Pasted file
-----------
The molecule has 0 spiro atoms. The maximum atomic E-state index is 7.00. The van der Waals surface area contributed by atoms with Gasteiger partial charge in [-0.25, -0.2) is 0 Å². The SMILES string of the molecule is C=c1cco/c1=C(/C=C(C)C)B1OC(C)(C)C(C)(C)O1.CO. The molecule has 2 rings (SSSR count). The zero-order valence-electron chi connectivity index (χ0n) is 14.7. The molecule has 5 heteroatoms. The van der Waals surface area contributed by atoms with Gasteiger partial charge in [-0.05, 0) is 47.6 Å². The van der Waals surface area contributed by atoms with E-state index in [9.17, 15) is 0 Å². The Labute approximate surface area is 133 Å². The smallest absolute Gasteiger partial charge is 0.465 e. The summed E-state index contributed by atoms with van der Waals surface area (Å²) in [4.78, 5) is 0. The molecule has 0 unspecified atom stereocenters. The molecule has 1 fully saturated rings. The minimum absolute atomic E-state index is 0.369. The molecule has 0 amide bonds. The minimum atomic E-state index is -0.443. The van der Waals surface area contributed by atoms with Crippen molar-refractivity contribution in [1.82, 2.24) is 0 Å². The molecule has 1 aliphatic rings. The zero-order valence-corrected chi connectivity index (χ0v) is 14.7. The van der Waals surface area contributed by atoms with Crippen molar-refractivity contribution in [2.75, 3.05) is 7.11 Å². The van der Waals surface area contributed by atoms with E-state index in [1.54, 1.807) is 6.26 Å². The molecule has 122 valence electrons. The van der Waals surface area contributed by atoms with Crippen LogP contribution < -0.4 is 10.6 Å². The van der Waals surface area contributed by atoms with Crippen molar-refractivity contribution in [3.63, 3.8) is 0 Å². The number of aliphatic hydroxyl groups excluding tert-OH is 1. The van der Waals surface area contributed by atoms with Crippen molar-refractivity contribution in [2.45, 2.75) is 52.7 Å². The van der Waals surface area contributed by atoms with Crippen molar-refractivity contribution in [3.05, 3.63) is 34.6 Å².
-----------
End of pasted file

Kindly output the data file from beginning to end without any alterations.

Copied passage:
The molecule has 0 spiro atoms. The maximum atomic E-state index is 7.00. The van der Waals surface area contributed by atoms with Gasteiger partial charge in [-0.25, -0.2) is 0 Å². The SMILES string of the molecule is C=c1cco/c1=C(/C=C(C)C)B1OC(C)(C)C(C)(C)O1.CO. The molecule has 2 rings (SSSR count). The zero-order valence-electron chi connectivity index (χ0n) is 14.7. The molecule has 5 heteroatoms. The van der Waals surface area contributed by atoms with Gasteiger partial charge in [-0.05, 0) is 47.6 Å². The van der Waals surface area contributed by atoms with E-state index in [9.17, 15) is 0 Å². The Labute approximate surface area is 133 Å². The smallest absolute Gasteiger partial charge is 0.465 e. The summed E-state index contributed by atoms with van der Waals surface area (Å²) in [4.78, 5) is 0. The molecule has 0 unspecified atom stereocenters. The molecule has 1 fully saturated rings. The minimum absolute atomic E-state index is 0.369. The molecule has 0 amide bonds. The minimum atomic E-state index is -0.443. The van der Waals surface area contributed by atoms with Crippen molar-refractivity contribution in [1.82, 2.24) is 0 Å². The molecule has 1 aliphatic rings. The zero-order valence-corrected chi connectivity index (χ0v) is 14.7. The van der Waals surface area contributed by atoms with Crippen molar-refractivity contribution in [2.75, 3.05) is 7.11 Å². The van der Waals surface area contributed by atoms with E-state index in [1.54, 1.807) is 6.26 Å². The molecule has 122 valence electrons. The van der Waals surface area contributed by atoms with Crippen LogP contribution < -0.4 is 10.6 Å². The van der Waals surface area contributed by atoms with Crippen molar-refractivity contribution in [3.63, 3.8) is 0 Å². The number of aliphatic hydroxyl groups excluding tert-OH is 1. The van der Waals surface area contributed by atoms with Crippen molar-refractivity contribution in [2.45, 2.75) is 52.7 Å². The van der Waals surface area contributed by atoms with Crippen molar-refractivity contribution in [3.05, 3.63) is 34.6 Å².